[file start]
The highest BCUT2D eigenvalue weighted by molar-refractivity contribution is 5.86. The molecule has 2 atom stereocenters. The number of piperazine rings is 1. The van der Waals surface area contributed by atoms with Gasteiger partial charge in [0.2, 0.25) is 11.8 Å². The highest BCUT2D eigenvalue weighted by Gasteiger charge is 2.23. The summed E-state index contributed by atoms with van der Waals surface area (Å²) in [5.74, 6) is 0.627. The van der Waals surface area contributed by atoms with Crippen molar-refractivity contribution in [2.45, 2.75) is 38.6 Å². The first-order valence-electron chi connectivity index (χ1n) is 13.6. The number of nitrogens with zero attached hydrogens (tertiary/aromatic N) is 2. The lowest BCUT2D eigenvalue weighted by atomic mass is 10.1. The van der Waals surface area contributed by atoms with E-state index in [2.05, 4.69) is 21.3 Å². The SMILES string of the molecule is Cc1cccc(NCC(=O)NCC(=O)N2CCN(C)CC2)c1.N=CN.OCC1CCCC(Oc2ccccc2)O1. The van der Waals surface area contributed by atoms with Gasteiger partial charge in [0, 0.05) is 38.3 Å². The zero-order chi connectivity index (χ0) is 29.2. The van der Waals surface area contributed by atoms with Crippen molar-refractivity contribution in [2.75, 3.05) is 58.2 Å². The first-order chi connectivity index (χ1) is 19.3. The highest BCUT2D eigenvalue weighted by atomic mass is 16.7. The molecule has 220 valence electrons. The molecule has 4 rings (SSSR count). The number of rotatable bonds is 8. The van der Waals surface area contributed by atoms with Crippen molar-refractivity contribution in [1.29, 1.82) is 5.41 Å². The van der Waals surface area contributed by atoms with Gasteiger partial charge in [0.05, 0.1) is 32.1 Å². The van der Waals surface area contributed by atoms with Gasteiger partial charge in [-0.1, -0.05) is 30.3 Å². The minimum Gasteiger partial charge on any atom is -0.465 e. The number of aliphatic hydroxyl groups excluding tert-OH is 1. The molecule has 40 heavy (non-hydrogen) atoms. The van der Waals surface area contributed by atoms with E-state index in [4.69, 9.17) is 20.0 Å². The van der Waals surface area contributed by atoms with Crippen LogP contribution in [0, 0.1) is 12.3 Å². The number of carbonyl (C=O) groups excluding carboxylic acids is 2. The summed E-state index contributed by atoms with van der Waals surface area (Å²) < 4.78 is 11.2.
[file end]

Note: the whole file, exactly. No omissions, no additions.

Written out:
The highest BCUT2D eigenvalue weighted by molar-refractivity contribution is 5.86. The molecule has 2 atom stereocenters. The number of piperazine rings is 1. The van der Waals surface area contributed by atoms with Gasteiger partial charge in [0.2, 0.25) is 11.8 Å². The highest BCUT2D eigenvalue weighted by Gasteiger charge is 2.23. The summed E-state index contributed by atoms with van der Waals surface area (Å²) in [5.74, 6) is 0.627. The van der Waals surface area contributed by atoms with Crippen molar-refractivity contribution in [2.45, 2.75) is 38.6 Å². The first-order valence-electron chi connectivity index (χ1n) is 13.6. The number of nitrogens with zero attached hydrogens (tertiary/aromatic N) is 2. The lowest BCUT2D eigenvalue weighted by atomic mass is 10.1. The van der Waals surface area contributed by atoms with E-state index in [2.05, 4.69) is 21.3 Å². The SMILES string of the molecule is Cc1cccc(NCC(=O)NCC(=O)N2CCN(C)CC2)c1.N=CN.OCC1CCCC(Oc2ccccc2)O1. The van der Waals surface area contributed by atoms with Gasteiger partial charge in [0, 0.05) is 38.3 Å². The zero-order chi connectivity index (χ0) is 29.2. The van der Waals surface area contributed by atoms with Crippen molar-refractivity contribution in [2.75, 3.05) is 58.2 Å². The first-order chi connectivity index (χ1) is 19.3. The highest BCUT2D eigenvalue weighted by atomic mass is 16.7. The molecule has 220 valence electrons. The molecule has 4 rings (SSSR count). The number of rotatable bonds is 8. The van der Waals surface area contributed by atoms with Crippen molar-refractivity contribution in [1.29, 1.82) is 5.41 Å². The van der Waals surface area contributed by atoms with Gasteiger partial charge in [0.05, 0.1) is 32.1 Å². The van der Waals surface area contributed by atoms with Gasteiger partial charge in [-0.1, -0.05) is 30.3 Å². The minimum Gasteiger partial charge on any atom is -0.465 e. The number of aliphatic hydroxyl groups excluding tert-OH is 1. The molecule has 40 heavy (non-hydrogen) atoms. The van der Waals surface area contributed by atoms with E-state index in [4.69, 9.17) is 20.0 Å². The van der Waals surface area contributed by atoms with Crippen LogP contribution in [0, 0.1) is 12.3 Å². The number of carbonyl (C=O) groups excluding carboxylic acids is 2. The summed E-state index contributed by atoms with van der Waals surface area (Å²) < 4.78 is 11.2.